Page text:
Truth be told, the world is much larger than we are able to remember. If the problems of my neighbors— with whom I am in close proximity—often fall to the way side of my thinking, are often ignored or simply forgotten without personal malice or ill intentions, than my neighbors who exist from afar, across oceans, are much easier to neglect. It is hard to admit such a confession in our globalized world. Instantly we can speak with whomever, wherever at whenever time. In a moment’s notice, we can watch videos of events in places we may never visit. Our world, technologically, is more interconnected than its ever been; but, that interconnection, dare I say that interdependence, does not necessarily equate to a world of stronger interrelations. That is where political theology comes in. That is the bridge that political theology seeks to build.
In this forum we are thinking about the global horizons of political theology. We are trying to think about political theology either outside of the U.S. or a theology that tries to think about social issues that are not easily translated into concern for the U.S.
We begin first with Dr. Sunder John Boopalan. Boopalan’s essay, entitled: “Wounds of the World: Does Theology Aid or Hinder Their Remembrance and Tending?” grounds our focus on the global horizon of political theology. Taking up the work of Shelly Rambo, Boopalan argues we need theologies that affirm the plurality of bodies, theologies that use our wounds as sites of relating and connecting. Next we will think with Luis Aránguiz Kahn. Kahn makes a fascinating argument about the “derachizacion” or, the moralizations of politics. Khan argues that Latin America’s evangelical and political scene are contributing to an interesting moral culture to which we ought to pay attention. And then we end our discussion with an essay by Dr. Betsy Perabo. Perabo offers us an essay on the historical and modern relationship or, “symphonia”, between church and state in Russia. There is currently a struggle about what such a relationship means and looks like in the 21st century, considering all that has transpired and is transpiring there.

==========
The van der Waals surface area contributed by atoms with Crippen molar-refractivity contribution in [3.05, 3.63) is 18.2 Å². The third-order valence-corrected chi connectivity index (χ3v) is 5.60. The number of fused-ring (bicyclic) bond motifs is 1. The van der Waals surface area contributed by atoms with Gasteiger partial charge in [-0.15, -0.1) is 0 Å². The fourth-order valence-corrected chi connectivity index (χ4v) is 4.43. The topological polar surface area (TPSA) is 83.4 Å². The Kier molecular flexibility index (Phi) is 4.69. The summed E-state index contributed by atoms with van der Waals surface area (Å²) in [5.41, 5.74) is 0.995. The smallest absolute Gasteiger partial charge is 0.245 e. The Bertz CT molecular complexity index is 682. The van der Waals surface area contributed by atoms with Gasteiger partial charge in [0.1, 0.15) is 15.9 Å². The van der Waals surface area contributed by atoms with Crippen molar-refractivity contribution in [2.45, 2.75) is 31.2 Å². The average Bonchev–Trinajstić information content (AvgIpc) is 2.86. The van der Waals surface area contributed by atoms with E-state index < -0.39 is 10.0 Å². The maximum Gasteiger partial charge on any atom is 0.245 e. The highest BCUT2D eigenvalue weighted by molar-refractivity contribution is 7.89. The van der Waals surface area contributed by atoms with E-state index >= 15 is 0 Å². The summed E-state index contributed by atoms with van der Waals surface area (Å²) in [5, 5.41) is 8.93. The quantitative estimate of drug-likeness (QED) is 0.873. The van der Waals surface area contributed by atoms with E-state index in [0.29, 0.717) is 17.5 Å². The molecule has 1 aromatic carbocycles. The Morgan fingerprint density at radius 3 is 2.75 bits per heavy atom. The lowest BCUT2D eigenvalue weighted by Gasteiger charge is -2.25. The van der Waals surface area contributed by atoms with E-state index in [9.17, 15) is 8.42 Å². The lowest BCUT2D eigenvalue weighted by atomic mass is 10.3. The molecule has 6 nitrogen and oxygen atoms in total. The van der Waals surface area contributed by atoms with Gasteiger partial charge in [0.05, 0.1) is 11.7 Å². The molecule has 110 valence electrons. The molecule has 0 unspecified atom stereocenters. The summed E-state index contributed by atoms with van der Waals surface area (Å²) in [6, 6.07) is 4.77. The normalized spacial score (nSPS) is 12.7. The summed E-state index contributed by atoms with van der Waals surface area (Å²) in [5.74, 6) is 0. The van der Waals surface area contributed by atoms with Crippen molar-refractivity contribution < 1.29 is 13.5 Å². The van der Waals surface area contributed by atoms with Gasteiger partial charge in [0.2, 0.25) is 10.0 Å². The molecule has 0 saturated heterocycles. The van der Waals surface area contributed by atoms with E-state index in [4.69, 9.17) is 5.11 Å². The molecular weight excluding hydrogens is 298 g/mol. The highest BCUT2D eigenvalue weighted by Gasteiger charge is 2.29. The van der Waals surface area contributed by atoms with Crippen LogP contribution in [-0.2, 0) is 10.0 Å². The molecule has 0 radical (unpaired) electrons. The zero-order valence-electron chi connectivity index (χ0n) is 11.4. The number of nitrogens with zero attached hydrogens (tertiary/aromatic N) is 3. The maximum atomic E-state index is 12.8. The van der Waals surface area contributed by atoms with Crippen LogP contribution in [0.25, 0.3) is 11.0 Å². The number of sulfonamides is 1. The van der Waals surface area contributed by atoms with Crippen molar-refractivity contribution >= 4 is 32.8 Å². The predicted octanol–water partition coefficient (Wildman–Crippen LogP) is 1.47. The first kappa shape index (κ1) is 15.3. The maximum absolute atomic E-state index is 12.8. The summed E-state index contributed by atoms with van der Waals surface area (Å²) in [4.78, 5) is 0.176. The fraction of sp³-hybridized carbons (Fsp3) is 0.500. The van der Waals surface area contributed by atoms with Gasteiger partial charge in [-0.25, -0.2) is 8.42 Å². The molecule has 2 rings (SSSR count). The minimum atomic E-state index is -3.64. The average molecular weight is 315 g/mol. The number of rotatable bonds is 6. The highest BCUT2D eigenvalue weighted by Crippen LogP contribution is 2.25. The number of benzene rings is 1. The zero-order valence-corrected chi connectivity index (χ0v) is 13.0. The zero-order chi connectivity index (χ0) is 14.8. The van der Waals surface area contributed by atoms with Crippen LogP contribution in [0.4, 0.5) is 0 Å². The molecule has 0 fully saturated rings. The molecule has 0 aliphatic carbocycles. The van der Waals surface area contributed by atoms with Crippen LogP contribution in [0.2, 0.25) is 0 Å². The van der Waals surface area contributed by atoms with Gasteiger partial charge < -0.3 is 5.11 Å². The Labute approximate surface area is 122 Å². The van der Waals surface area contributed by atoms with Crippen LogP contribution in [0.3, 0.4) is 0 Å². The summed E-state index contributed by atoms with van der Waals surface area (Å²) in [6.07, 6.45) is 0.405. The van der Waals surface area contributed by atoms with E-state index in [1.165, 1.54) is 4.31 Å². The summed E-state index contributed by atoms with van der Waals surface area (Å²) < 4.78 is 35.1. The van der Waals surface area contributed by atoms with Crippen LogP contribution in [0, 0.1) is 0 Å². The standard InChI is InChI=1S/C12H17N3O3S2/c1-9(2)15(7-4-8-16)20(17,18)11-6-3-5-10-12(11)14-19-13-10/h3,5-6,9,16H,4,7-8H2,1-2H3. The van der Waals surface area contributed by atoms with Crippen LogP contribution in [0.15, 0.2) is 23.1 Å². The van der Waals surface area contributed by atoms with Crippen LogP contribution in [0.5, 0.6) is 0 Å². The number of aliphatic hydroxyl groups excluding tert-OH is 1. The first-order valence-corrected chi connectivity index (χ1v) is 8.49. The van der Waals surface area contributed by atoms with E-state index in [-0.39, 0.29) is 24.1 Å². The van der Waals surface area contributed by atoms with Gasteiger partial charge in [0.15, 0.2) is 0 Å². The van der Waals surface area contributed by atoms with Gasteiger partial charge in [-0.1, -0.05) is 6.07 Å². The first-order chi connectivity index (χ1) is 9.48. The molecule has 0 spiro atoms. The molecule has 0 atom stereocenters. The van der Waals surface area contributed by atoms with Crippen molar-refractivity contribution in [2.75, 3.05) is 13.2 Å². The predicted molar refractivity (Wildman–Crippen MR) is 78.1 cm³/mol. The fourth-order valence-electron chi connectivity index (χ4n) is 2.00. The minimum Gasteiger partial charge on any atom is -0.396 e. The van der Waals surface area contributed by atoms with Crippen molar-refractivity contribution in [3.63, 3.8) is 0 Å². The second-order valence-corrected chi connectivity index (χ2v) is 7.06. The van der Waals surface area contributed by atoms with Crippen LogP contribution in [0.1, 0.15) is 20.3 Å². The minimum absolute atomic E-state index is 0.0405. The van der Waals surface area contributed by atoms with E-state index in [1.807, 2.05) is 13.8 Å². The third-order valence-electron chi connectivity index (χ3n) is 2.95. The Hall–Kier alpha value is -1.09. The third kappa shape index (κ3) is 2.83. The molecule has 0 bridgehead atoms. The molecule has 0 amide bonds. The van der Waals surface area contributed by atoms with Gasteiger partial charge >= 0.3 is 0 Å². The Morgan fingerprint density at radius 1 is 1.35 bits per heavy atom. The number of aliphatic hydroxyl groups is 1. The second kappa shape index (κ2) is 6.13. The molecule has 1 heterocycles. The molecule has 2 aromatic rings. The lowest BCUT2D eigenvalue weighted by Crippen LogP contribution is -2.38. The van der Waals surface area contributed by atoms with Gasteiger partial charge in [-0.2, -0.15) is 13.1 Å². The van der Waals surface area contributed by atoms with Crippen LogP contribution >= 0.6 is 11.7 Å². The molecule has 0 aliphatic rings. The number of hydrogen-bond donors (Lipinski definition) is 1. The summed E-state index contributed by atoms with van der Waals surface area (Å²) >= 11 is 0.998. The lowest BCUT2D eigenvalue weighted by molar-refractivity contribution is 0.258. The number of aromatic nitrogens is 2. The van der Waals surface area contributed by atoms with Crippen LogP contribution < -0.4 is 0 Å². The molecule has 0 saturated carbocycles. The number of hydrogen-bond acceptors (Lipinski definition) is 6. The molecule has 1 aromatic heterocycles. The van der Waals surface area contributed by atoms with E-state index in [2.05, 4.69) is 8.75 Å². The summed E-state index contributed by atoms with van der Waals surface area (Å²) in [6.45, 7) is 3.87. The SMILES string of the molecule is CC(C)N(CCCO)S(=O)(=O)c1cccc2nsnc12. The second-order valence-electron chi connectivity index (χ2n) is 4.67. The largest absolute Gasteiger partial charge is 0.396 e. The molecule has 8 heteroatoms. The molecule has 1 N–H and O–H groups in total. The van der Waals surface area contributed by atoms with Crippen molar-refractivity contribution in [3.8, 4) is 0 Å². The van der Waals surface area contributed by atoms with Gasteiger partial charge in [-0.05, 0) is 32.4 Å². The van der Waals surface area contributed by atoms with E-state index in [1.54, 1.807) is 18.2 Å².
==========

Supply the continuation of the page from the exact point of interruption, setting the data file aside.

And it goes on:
We hope you enjoy and think hard with everyone’s work. And we that these essays offer a lot of food for thought about what it means to think about worlds outside of our own, to theologize politically, globally.